Football with Feeling
This story originally appeared on Contagious I/O, our customisable research platform featuring the world’s most innovative, creative and effective ad campaigns and marketing ideas
TV provider immerses sports fans in the action with haptic-response footy shirt
Australian subscription television service Foxtel has launched the Alert Shirt, a wearable device that lets users ‘feel’ the emotions of the players, in real time.
By pulling the shirt on, and connecting it up to a dedicated smartphone app, the wearer can receive haptic sensations that mimic feelings of pressure, impact, adrenaline and exhaustion. It can be worn either when watching the game at home or in the stadium (provided there is an internet connection available).
The jersey, which is designed to promote Foxtel’s Fox Footy channel, uses real-time data from the matches to control the shirt. This information covers key parts of the match – tackles, passes, kicks on goal etc – and is transmitted to a set of smart electronics in the shirt, via the iOS or Android app. The shirt then recognises which emotion to convey: if there’s an important kick on goal, it will transmit the feeling of tension and nerves, and if the goal goes over, this will change to adrenalin-fuelled elation.
The shirt is being offered as a premium gift to selected Australian Football League (AFL) club members that purchase Foxtel and to 1,000 long-standing subscribers of the service. A direct mail campaign will be sent to the club members and the subscribers, alerting them about the shirt offer. A further 100 shirts will then be given away as prizes on the media company’s Facebook page.
The campaign was created by Foxtel Marketing, CHE Proximity, Melbourne and wearable experiments company We:eX. AFL players, including Scott Pendlebury of Collingwood, Luke Hodge of Hawthorn and Trent Cotchin of Richmond also helped to give Foxtel an understanding of how the body feels during key moments in a game. There’s a ‘making of’ video here.
Above and beyond a savvy PR stunt, this campaign should help with customer acquisition and loyalty, bringing fans closer to the game and tying them into annual TV subscriptions.
Onboarding / Previous wearable devices from marketing departments, such as Durex’s connected Fundawear, earned the brand a good amount of PR but seemed almost impossible to come by/purchase. Foxtel, on the other hand, has made over 1,000 of these shirts and is using them as a new business driver (targeting the football-mad members of AFL clubs), a loyalty mechanism (rewarding 1,000 subscribers), and a promotional tool (competition prizes on social media). It’s reassuring to see that Foxtel is offering up the Alert Shirt to the public, and isn’t limiting its business objectives to simply raising awareness through earned media.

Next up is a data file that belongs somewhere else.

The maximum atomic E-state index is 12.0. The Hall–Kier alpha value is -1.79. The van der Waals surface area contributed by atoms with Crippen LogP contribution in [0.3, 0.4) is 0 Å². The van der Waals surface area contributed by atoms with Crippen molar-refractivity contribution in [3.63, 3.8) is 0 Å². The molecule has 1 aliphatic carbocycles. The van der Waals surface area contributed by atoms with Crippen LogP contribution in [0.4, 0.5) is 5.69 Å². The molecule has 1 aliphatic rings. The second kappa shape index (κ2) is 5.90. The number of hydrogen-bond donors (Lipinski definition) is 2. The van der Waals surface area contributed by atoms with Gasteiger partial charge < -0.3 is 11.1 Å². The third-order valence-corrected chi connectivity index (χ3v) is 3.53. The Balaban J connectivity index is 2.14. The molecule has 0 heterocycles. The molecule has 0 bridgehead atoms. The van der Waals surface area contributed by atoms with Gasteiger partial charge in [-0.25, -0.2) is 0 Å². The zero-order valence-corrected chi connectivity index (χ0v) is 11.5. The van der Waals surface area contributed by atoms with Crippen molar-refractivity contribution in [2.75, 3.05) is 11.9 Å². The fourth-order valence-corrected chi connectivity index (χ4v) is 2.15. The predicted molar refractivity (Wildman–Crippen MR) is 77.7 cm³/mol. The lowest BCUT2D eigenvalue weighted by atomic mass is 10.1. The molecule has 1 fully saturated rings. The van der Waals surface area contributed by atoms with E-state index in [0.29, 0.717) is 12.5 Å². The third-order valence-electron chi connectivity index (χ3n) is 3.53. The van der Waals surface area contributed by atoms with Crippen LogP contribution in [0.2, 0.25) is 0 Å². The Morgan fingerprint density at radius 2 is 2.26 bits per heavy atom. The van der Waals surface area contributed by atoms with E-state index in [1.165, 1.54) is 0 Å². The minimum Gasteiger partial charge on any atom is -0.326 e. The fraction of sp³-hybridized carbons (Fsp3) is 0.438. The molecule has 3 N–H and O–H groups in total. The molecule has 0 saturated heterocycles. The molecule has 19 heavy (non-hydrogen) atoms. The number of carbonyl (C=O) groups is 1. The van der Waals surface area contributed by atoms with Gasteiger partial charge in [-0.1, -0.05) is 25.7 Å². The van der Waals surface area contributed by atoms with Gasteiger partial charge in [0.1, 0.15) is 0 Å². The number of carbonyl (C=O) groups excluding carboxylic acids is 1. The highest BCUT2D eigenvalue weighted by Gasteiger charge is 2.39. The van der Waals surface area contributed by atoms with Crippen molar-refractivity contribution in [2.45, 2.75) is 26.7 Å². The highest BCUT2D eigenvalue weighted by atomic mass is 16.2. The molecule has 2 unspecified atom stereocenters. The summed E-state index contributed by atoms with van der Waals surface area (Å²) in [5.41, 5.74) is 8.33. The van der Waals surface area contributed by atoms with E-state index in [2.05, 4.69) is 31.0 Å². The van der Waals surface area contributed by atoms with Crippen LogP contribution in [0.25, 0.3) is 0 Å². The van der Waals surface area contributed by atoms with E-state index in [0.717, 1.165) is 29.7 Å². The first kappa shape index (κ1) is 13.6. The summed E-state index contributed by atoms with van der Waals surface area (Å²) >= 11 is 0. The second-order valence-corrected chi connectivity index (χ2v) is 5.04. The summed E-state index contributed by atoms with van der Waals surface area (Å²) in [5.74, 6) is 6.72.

Connected experiences / At Most Contagious 2013, we gave the audience a rundown of the very latest ‘connected products’ – web-enabled devices designed to deliver multisensory experiences. Sport has been a key area of growth here – whether it’s Budweiser’s Red Lights offering ice hockey fans the ultimate at-home celebration, or the England rugby team using immersive gaming headset Oculus Rift to give fans a one-on-one view of the action.
The Alert Shirt shows the potential that these ‘connected experiences’ hold for fans looking to get closer to the game – whether it’s feeling part of the action when watching the match from your home, or mimicking the emotions of the players when you’re in the stands cheering them on.
As wearable technology becomes cheaper, smartphones become ubiquitous, and the internet of things gains momentum, these connected products could become a sure-fire way of creating bigger, better and more exciting experiences for enthusiastic sports fans.
This story originally appeared on Contagious I/O. Contagious I/O is our bespoke trends, inspiration, insight and analysis service, providing daily innovative marketing intelligence across a comprehensive range of sectors to brands and agencies across the world. For more information about Contagious I/O contact email@example.com